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Effects of continuity of care on hospitalizations and healthcare costs in older adults with dementia

BMC Geriatr. 2022 Sep 2;22(1):724. doi: 10.1186/s12877-022-03407-7.


INTRODUCTION: People with dementia have high rates of hospitalization, and a share of these hospitalizations might be avoidable with appropriate ambulatory care, also known as potentially preventable hospitalization (PAH). This study investigates the associations between continuity of care and healthcare outcomes in the following year, including all-cause hospitalization, PAHs, and healthcare costs in patients with dementia.

METHODS: This is a longitudinal retrospective cohort study of 69,658 patients with dementia obtained from the Taiwan National Health Insurance Research Database. The Continuity of Care Index (COCI) was calculated to measure the continuity of dementia-related visits across physicians. The PAHs were classified into five types as defined by the Medicare Ambulatory Care Indicators for the Elderly (MACIEs). Logistic regression models were used to examine the effect of COCI on all-cause hospitalizations and PAHs, while generalized linear models were used to analyze the effect of COCI on outpatient, hospitalization, and total healthcare costs.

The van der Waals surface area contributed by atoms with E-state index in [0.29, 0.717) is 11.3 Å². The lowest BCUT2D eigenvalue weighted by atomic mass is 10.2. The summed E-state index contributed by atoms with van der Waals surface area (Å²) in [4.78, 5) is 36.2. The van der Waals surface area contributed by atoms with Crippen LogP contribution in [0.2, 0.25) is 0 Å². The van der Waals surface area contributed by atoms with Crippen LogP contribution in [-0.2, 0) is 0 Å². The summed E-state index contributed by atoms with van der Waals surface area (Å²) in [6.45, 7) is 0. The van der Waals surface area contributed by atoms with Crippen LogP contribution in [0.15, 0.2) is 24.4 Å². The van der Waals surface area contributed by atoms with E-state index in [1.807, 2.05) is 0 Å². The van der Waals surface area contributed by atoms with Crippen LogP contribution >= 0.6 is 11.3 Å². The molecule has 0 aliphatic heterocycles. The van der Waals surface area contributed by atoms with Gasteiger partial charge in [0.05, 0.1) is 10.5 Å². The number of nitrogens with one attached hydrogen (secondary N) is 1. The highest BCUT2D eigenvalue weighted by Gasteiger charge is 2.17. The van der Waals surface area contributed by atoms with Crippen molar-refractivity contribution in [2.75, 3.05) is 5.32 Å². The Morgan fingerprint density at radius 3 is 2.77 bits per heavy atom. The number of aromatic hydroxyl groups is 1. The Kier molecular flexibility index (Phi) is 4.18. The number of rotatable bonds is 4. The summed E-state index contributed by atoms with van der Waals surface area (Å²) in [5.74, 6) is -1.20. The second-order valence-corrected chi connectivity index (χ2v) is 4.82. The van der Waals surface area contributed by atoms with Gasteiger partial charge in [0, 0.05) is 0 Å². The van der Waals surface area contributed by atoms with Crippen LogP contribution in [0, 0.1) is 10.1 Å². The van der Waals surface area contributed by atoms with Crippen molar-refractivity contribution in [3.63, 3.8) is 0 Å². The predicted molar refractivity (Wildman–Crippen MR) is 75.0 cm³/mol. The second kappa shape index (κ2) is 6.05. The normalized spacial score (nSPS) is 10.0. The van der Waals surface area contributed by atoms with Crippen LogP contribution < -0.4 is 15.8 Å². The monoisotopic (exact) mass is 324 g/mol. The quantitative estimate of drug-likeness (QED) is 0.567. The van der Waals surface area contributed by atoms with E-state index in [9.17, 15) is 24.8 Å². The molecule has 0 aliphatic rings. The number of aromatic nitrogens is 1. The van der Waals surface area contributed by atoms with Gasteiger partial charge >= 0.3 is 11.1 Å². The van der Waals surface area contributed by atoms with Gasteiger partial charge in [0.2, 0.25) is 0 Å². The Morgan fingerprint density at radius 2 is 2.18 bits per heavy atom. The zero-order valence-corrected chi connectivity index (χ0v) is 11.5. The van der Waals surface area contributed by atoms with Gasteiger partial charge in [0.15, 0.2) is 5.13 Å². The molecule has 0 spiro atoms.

RESULTS: The high COCI group was significantly associated with a lower likelihood of all-cause hospitalization than the low COCI group (OR = 0.848, 95%CI: 0.821-0.875). The COCI had no significant effect on PAHs but was associated with lower outpatient costs (exp(β) = 0.960, 95%CI: 0.941 ~ 0.979), hospitalization costs (exp(β) = 0.663, 95%CI: 0.614 ~ 0.717), total healthcare costs (exp(β) = 0.962, 95%CI: 0.945-0.980).

CONCLUSION: Improving continuity of care for dementia-related outpatient visits is recommended to reduce hospitalization and healthcare costs, although there was no statistically significant effect of continuity of care found on PAHs.

PMID:36056303 | DOI:10.1186/s12877-022-03407-7

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